I made one for Christmas. Basically took a piece of 2.25" steel round and bored a 1.375" hole through the side. On the end, I bored a hole to accept a piece of 1" brass tube that was 12" long. I threaded the other end of the tube to take a ring that kept the weight from coming out. Then I made a weight out of brass that weighed 1/2 lb or so and used a piece of 3/16" brass rod pressed into the weight as a plunger so I could draw it up. I put a decorative knob on the end of that to finish it off. I had to put a pretty good chamfer on the bottom of the weight so if someone dropped it without a nut in the chamber it wouldn't mushroom enough to make the weight bind in the tube. I'll take some pics later and post them.

2ManyHobbies
02-18-2010, 02:27 PM
How about this:
http://www.harborfreight.com/cpi/ctaf/displayitem.taf?Itemnumber=3552

With a small steel bowl under it?

At least that is what I had in mind when I read "I need a good shop nutcracker"...


:D

Bob Farr
02-18-2010, 02:55 PM
We ran an article on making a nutcracker in the Jan/Feb 2008 issue of The Home Shop Machinist. It was a popular article and we have heard from a number of people who made them.

If you are interested in picking up a copy, call (800)447-7367.

George

Millhand,

I highly recommend the nutcracker project from the HSM article that George mentioned. It's a nice design and could be modified to incorporate some wood components to match your bowls.

Good luck,

Bob

Arcane
02-18-2010, 07:46 PM
The first good nutcracker I had was made by Schwinn...:eek:

jdunmyer
02-18-2010, 08:23 PM
I made several nutcrackers from the HSM plans, they work great. I happen to have a 1" X 8 tap on hand, so used that thread on the screw, which I made from brass. Put a knob on the top of the screw, made from aluminum about 2" diameter, with milled flutes around the periphery. Also made the hole for the nut go all the way through.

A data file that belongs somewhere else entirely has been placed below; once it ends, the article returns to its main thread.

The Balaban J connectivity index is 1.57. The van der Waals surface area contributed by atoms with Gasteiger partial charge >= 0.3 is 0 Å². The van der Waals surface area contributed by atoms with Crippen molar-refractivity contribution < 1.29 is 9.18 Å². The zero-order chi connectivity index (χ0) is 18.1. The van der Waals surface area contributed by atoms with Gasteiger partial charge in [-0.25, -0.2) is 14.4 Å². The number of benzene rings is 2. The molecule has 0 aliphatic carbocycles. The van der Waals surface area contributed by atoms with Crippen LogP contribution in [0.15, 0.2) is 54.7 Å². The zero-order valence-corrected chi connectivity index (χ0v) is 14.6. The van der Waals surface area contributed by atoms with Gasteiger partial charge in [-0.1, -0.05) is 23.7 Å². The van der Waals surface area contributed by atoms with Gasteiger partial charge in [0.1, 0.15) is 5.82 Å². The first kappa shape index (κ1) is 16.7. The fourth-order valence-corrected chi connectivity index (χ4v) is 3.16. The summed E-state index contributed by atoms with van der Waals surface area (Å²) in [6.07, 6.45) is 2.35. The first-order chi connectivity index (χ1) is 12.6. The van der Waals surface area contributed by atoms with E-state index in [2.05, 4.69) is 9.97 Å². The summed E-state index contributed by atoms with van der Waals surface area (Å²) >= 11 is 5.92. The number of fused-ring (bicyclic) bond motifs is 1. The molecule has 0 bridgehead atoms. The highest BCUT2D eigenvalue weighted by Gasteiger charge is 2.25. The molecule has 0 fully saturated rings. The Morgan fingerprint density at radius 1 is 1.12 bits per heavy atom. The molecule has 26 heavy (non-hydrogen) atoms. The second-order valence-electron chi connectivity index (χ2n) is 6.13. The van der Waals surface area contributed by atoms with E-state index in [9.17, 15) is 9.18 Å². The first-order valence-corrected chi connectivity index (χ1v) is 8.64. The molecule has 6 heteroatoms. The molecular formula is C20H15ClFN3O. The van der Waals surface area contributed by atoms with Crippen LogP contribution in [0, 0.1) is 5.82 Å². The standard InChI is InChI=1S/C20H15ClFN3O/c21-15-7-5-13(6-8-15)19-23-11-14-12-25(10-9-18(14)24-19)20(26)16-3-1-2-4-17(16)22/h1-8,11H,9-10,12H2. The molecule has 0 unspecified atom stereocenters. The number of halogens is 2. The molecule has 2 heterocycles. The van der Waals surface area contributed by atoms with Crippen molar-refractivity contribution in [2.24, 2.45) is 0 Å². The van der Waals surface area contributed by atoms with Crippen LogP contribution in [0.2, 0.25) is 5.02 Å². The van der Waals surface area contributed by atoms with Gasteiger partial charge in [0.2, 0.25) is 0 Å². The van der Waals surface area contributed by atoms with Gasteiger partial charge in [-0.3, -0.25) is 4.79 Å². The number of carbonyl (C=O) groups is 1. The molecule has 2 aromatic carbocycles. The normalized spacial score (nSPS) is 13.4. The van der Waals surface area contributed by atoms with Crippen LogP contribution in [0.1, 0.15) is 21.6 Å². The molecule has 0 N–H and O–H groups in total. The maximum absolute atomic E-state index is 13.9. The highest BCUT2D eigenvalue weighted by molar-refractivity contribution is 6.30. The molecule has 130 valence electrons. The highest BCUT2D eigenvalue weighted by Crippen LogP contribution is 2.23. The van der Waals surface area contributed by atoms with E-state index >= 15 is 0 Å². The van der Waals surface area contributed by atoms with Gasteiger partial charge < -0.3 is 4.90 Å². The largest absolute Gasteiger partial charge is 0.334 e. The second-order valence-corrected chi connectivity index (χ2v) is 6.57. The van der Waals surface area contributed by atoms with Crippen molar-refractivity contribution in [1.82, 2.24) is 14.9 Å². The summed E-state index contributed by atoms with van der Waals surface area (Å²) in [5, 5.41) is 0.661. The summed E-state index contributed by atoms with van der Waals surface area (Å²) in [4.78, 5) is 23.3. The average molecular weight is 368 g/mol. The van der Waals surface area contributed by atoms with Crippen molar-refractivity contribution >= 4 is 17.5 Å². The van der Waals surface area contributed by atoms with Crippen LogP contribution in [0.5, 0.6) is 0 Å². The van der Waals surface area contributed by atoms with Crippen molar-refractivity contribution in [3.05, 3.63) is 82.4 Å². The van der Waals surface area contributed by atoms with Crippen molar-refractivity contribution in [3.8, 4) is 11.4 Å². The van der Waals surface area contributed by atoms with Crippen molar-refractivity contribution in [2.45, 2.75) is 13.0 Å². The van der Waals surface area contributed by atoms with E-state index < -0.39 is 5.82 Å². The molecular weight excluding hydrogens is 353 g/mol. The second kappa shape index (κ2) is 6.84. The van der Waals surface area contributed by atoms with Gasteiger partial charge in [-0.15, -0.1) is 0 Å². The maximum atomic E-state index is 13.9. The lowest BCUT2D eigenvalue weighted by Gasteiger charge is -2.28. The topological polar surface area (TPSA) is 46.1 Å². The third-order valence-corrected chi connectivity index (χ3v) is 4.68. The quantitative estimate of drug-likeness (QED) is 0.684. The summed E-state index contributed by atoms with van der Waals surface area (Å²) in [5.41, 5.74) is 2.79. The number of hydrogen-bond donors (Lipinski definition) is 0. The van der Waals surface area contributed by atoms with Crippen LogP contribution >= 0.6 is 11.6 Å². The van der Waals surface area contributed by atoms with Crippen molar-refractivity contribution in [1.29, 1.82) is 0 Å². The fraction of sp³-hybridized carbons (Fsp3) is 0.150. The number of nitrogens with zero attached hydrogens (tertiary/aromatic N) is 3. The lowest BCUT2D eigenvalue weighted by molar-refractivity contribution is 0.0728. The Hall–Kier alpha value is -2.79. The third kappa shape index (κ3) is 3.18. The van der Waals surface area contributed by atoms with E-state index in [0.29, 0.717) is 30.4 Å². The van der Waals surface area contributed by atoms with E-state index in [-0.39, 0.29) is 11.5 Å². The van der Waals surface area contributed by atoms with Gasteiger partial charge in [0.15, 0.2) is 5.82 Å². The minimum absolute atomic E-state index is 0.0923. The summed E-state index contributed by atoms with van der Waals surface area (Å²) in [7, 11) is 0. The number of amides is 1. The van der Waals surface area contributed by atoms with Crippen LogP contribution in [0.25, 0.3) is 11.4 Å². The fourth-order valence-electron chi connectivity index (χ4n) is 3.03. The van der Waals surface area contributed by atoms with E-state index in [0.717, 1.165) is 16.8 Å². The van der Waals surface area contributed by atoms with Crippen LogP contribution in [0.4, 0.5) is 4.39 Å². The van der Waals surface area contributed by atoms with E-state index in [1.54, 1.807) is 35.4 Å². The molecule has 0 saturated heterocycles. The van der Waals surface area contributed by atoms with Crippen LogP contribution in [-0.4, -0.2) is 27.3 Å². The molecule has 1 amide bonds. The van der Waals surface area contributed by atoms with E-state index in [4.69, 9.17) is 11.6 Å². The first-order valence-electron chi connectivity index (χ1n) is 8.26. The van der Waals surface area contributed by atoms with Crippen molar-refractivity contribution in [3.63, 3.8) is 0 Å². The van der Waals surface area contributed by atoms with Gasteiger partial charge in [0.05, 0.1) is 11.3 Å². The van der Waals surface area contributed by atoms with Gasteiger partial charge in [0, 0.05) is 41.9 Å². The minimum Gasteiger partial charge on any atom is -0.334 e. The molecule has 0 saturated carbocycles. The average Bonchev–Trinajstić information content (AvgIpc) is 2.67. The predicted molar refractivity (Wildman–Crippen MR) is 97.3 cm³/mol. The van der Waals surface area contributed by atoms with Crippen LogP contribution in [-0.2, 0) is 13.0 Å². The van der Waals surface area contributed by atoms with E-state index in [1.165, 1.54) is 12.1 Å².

Your Old Dog
02-18-2010, 08:30 PM
To open the walnuts you put two in your right hand one behind the other and slam your clenched fist into your opened left hand palm. One of them will give and open easily from there.

Im just trying to save a fellow board member from needing to use his machine and mess up a finger :D

Dr Stan
02-18-2010, 08:40 PM
I took a couple of pics of mine. http://s1016.photobucket.com/albums/af285/drstan/nutcracker/

I'll have to locate a copy of Corel Draw or something to convert my dwg files, or just take pics of the print outs. That will have to wait until Monday or Tuesday.

Dragons_fire
02-18-2010, 08:41 PM
how about something like this... it would include metalwork and woodwork...

http://www.leevalley.com/wood/page.aspx?c=1&p=32869&cat=1,250,43243,50237

Tony Ennis
02-18-2010, 08:48 PM
I can crack walnuts with my bare hands.

2ManyHobbies
02-18-2010, 09:41 PM
I can crack walnuts with my bear hands.
There, FTFY :D

3jaw
02-19-2010, 12:00 AM
This site sells the ultimate nutcracker:

[/URL][URL="http://hillarynutcracker.com/"]Nutcracker (http://nutcracker)

Mike Burdick
02-19-2010, 12:32 AM
How about this:
http://www.harborfreight.com/cpi/ctaf/displayitem.taf?Itemnumber=3552

With a small steel bowl under it?

At least that is what I had in mind when I read "I need a good shop nutcracker"...